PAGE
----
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date: 11 December 2019


  • Margaret J. Kartomi
  • , revised by Andrew C. McGraw


Small bronze bossed gong of northern Nias, Indonesia, known as faritshia in southern Nias and saraina in central Nias. Its diameter ranges from 20 to 30 cm. Faritia are often played in pairs, one sounding about a whole tone above the other. The gong is suspended from the player’s left hand by a cord passing through two holes in one edge of its flange. Faritia are played in ensemble with an aramba (a larger suspended gong) and tamburu and gondra drums to accompany processional dances during the owasa feast and the evening before wedding ceremonies during the slaughter of pigs. Traditionally it is stored in a woven rattan basket, with the boss protruding from the centre of the basket, and hung on the front wall of a house to drive away evil spirits at festivals. Nowadays it is used in the Catholic liturgy.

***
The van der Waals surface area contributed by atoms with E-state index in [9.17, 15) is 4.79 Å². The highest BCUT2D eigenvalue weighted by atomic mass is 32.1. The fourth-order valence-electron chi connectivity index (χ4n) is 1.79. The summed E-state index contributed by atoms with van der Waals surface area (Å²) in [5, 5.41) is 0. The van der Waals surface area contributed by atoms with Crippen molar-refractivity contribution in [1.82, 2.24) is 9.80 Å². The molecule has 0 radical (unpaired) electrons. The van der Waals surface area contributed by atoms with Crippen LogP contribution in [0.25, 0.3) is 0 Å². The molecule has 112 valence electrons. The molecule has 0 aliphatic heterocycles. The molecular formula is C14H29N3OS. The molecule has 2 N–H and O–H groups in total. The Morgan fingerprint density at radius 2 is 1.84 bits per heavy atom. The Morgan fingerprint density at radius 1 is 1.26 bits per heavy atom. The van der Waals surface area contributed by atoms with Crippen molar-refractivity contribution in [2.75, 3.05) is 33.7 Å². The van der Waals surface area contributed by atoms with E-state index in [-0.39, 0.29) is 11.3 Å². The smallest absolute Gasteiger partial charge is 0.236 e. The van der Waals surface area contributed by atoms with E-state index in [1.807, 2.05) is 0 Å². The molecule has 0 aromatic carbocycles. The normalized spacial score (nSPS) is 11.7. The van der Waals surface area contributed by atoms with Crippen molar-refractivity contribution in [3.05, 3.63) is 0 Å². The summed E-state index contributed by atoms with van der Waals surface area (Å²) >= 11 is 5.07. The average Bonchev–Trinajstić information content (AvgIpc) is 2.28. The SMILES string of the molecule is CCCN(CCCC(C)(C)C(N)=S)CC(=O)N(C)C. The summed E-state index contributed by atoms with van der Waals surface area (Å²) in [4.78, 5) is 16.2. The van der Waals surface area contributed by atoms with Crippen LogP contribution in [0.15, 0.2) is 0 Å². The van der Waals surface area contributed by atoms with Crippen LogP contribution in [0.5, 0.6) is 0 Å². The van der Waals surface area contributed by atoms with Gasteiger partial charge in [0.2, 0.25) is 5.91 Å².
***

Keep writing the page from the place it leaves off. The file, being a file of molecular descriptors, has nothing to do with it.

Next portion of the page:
J. Kunst: Music in Nias (Leiden, 1939), 26–7....

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